ALBANY, Ga. -- In the event of a chemical spill in downtown Albany, there are a number of agencies and individuals that need to work together to deal with the problem in an efficient manner.
The key is working the process out before something actually occurs.
Trainers from the Texas Engineering Extension Service (TEEX), National Emergency Response and Rescue Training Center met with Albany and Dougherty County officials Wednesday at a forum allowing the area's key players to discuss strategic and executive-level issues related to disaster preparedness.
The six-hour program, also known as a senior officials workshop, allowed officials to share proven strategies and best practices as well as enhance coordination among officials responsible for disaster response.
"This is an opportunity for the city and county to discuss the challenges they face," said Rick Comley, executive programs director at TEEX. "It gives them the opportunity to look at capabilities and support each other; it's to better find out what they can do for the community.
"The worst time to trade business cards is during a disaster.
Participation of people in the community is a key part in all of this."
Those present included representatives from Marine Corps Logistics Base-Albany, Albany and Dougherty County government, Dougherty County School System, area law enforcement and emergency management agencies, Phoebe Putney Memorial Hospital, Palmyra Medical Center, Southwest Public Health District and Albany State University.
"As leader of the city, I have to be concerned about the welfare of the community," said Albany Mayor Willie Adams, one of the session's participants, Wednesday morning. "In a disaster, we need to make sure everyone is working together.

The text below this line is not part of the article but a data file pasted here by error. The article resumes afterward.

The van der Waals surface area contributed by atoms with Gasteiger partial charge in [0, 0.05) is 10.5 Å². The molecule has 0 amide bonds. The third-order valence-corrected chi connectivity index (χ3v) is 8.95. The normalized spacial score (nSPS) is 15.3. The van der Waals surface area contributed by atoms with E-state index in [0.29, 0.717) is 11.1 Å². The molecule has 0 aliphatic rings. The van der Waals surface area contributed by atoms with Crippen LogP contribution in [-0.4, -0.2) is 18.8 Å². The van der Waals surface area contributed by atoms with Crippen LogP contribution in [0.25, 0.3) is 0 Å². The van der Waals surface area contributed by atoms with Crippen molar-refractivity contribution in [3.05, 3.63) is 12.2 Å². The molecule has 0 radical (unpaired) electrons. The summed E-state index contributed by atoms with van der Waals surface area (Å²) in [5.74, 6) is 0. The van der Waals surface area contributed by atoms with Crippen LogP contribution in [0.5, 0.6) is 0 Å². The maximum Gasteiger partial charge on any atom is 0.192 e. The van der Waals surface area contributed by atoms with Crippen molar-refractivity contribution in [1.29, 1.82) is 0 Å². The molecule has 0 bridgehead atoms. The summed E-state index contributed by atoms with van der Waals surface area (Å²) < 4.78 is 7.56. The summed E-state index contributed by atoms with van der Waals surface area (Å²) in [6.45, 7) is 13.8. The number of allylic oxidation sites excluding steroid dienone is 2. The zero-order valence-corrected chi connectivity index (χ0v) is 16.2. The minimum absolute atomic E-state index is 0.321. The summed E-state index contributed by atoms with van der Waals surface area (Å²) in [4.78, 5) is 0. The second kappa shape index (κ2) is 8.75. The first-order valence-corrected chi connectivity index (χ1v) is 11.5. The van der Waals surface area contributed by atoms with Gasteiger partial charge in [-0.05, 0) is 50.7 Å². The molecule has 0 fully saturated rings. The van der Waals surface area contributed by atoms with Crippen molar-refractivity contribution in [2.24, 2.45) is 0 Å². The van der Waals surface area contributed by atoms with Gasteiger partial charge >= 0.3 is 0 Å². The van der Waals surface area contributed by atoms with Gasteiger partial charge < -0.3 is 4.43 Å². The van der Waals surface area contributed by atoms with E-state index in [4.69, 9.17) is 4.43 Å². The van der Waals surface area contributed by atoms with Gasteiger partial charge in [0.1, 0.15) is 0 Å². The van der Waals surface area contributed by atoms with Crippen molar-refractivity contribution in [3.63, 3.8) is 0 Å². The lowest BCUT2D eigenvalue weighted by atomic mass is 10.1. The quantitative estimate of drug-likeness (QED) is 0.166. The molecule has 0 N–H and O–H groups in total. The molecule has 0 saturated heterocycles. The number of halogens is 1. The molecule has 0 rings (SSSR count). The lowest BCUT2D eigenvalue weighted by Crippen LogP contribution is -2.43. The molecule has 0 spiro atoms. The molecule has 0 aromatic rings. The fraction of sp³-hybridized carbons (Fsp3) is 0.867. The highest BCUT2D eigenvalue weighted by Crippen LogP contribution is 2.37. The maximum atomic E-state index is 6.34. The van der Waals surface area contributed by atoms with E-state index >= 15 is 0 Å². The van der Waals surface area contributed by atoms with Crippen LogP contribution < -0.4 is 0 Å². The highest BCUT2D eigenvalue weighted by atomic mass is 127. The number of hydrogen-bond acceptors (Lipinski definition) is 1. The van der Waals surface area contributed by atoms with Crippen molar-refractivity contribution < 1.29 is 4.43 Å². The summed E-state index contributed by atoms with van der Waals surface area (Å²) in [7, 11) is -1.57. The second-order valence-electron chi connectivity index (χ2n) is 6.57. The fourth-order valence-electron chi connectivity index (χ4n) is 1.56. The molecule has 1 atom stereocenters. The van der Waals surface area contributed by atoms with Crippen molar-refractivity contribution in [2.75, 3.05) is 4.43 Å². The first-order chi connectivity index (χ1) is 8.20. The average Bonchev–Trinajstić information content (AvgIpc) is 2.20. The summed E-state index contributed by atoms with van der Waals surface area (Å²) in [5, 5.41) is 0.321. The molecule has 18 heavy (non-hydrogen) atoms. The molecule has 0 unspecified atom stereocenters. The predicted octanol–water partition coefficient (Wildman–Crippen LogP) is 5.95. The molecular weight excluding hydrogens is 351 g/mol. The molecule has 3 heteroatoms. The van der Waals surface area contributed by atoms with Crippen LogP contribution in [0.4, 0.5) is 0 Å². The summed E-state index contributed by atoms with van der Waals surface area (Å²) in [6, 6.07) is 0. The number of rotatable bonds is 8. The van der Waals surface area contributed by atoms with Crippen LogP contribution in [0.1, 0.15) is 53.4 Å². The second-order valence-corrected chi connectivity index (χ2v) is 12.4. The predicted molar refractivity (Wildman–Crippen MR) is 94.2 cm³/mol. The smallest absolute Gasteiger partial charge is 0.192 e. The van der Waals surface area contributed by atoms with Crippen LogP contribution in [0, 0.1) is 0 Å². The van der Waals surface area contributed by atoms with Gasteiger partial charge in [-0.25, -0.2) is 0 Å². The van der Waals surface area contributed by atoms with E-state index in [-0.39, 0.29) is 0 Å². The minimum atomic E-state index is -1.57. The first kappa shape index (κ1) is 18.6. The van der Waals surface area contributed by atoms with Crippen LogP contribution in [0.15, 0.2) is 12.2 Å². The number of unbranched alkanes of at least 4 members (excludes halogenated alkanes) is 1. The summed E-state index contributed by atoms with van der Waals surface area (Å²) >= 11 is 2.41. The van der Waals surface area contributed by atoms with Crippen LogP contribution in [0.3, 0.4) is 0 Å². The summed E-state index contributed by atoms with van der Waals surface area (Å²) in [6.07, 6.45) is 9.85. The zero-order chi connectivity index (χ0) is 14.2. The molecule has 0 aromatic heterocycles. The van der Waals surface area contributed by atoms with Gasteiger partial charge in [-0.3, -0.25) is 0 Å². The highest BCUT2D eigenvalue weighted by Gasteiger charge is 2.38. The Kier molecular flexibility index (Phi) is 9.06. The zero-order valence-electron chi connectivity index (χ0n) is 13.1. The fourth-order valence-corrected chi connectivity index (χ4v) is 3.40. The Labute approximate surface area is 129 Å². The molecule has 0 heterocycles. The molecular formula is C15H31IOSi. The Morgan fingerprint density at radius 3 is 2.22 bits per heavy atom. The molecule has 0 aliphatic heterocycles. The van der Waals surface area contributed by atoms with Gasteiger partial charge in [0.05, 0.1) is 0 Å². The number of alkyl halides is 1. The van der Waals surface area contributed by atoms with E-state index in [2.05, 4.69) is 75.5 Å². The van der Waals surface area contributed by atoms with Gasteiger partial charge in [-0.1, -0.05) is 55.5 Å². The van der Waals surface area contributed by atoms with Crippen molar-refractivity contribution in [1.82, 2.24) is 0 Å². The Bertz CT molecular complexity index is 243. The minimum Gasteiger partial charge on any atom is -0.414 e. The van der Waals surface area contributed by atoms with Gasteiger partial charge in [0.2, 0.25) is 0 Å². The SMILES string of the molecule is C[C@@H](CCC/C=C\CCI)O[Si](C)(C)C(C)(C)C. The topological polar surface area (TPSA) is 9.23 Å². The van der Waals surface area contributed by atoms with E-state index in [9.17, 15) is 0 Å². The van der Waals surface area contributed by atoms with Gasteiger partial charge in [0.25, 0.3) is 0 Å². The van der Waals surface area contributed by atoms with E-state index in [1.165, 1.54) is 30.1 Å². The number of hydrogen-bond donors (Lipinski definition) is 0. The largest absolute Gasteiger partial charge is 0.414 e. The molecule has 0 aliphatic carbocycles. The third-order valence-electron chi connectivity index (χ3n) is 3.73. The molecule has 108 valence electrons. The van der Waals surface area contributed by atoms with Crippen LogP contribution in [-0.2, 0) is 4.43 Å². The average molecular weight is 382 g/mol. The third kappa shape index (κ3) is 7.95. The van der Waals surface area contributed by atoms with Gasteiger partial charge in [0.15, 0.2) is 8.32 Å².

"(Participation in the training session) has made me conscious that I should be aware of the resources. I'm hoping (after the training) to have a better understanding of what my role should be as mayor."
The day started out with an educational session. Later in the day, officials were broken up into groups and given a scenario to work through so individual parties participating in a "table top" discussion could outline what their respective agencies would do in a similar situation.
"This helps agencies problem-solve," said Julie Miller, emergency preparedness director for the Southwest Public Health District. "This way, partners can hear each other and modify policy as necessary.
"It strengthens their ability to respond."
In the scenario, officials were expected to work on how to deal with a train carrying chemicals colliding with a tractor trailer and derailing on West Roosevelt Avenue resulting in a spill moving in a northwesterly direction. Meanwhile, there are people nearby, including a group of schoolchildren, that have been confirmed to be either sick or dead as a result of the incident.
Once the scenario was laid out for them, participants were to exchange ideas on how to handle the situation. Then, about 30 minutes later, the group was given new information, that presumably becomes available as the situation unfolds, allowing them to exercise how to more effectively work through the problem as it is happening.
"Public health is hoping to gain a stronger relationship with partners in the community," Miller said on what the district was hoping to gain from the experience.
The session was funded by the U.S. Department of Homeland Security.
There were roughly 50 local representatives participating in the training, which took place at the Law Enforcement Center on West Oglethorpe Boulevard.